Following the bloodshed, James VI, in a bid to dismantle the clan, forced MacGregors - and Gregors - to drop their name or risk punishment by death.
Bloodhounds were allegedly sent to track down the clans people, who became known as “Children of the Mist” as they retreated to the remotest spots.
Women of the name were stripped, branded and whipped through the street and members of the clan could not longer travel in groups of more than four or carry a sharp knife, according to the Clan Gregor Society.
Those who killed a MacGregor could do so with impunity and could receive rewards for doing so.
“The severity of the laws under which the MacGregors were at this time suffering, is unparalleled,” wrote R.R McIan in The Clans of the Scottish Highlands.
A royal warrant was signed by James VI on February 24, 1603, accusing the MacGregors of attacking members of Clan Colquhoun at Glen Fruin “without pitie or compassion” or regard for young or old.
Their deeds were “barbarous and horrible” with this “wicked and unhappy” race to be “exterminat and ruttit out”.
Less than two months later, around April 3, James VI ruled the name MacGregor should be “altogether abolished” and that all people of the clan should renounce their name and take another, under the pain of death.
Aliases, including Grant, Stewart and Ramsay were used. Famous outlaw Rob Roy McGregor, born 1671, took his mother’s maiden name Campbell.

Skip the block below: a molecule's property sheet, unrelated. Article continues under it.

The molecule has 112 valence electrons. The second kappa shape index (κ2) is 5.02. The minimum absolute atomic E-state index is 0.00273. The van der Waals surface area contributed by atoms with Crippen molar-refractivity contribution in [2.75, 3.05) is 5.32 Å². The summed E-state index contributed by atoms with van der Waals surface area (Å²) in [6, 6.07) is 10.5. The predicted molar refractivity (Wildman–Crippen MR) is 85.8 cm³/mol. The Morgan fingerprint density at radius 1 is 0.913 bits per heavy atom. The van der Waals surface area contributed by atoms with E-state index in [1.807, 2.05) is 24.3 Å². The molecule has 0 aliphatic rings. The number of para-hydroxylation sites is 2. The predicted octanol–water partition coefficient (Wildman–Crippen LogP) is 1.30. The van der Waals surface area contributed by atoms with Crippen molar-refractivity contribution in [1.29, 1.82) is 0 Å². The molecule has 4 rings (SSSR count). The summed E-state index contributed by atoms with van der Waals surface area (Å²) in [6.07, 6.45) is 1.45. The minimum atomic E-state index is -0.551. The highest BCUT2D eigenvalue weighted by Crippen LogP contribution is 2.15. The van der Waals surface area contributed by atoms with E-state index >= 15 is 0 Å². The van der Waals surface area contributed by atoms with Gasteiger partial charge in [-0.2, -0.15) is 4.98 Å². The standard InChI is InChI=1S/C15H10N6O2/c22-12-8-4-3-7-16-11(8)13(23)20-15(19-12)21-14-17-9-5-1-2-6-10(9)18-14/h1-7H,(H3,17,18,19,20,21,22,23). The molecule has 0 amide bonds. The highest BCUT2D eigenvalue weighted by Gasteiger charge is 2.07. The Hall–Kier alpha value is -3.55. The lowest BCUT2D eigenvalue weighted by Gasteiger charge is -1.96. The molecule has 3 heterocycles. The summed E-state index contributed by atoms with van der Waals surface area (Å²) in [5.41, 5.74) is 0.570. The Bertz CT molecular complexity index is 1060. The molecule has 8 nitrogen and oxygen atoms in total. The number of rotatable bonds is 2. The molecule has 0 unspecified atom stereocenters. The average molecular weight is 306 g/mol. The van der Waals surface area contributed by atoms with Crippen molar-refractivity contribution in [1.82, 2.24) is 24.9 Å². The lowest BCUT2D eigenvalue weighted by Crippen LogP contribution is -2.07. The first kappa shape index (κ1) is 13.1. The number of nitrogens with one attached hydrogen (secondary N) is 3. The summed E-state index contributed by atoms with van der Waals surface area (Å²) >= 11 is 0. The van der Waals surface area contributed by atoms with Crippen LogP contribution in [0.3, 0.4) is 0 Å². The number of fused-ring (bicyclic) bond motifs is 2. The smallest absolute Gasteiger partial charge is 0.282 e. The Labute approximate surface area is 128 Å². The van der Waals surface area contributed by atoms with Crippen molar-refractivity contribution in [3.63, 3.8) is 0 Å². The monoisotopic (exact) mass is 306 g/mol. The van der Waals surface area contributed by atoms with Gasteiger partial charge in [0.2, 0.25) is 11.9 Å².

The ban was in place for two periods, between 1603 and 1661 and 1693 and 1784.
The MacGregors had a reputation for looting and raiding with Sir Alexander Colquhoun of Luss, granted permission by the Privy Council in 1602 for his clan to bear offensive arms and defend its territories.
In February the following year, Sir Alexander, who ruled over swathes of fertile land near Loch Lomond, marched into Glen Fruin with their ranks swelled by townsmen form Dumbarton and Napiers from Cardross.
But around 400 MacGregors and their allies, led by Alastair of Glenstrae, were already waiting.
The Colquhouns were quickly trapped and outflanked by the waiting clansmen - around 400 of them - with the MacGregors showing no mercy to their neighbours.
Around a year later, Alastair of Glenstrae and 11 leading clan figures were hung at the Mercat Cross in Edinburgh, with the leader hoisted above his men before being drawn and quartered.
An account of proceedings is contained in the Newgate Calendars, an English chronicle of legal history, which gives some insight into events at Glen Fruin.
Alastair of Glenstrae was accused “...of having killed about one hundred and forty of Sir Alexander’s men, most of them in cold blood, after they were made their prisoners; of having carried off eighty horses, six hundred cows, and eight hundred sheep; and of burning houses, corn-yards, etc.”
A statute was passed in 1633 dictating that no minister should baptise a MacGregor child or a clerk or notary subscribe a bond or other security to those of that name.
The MacGregor name was restored in 1661 by Charles II but disallowed once more in 1693 by William of Orange.
In May 1695, Evan MacGregor, a merchant of Leith, sought a review of the ban, claiming it would cause great confusion in business affairs should he not be allowed to use his name.
Parliamentary records show he was granted leave to use the surname for the remainder of his life, but was ordered to choose another for his children.
His children eventually took the name of ‘Evanson’.
It was not till 1784 that the MacGregors were allowed to resume their own name, and were restored to all the rights and privileges of British citizens.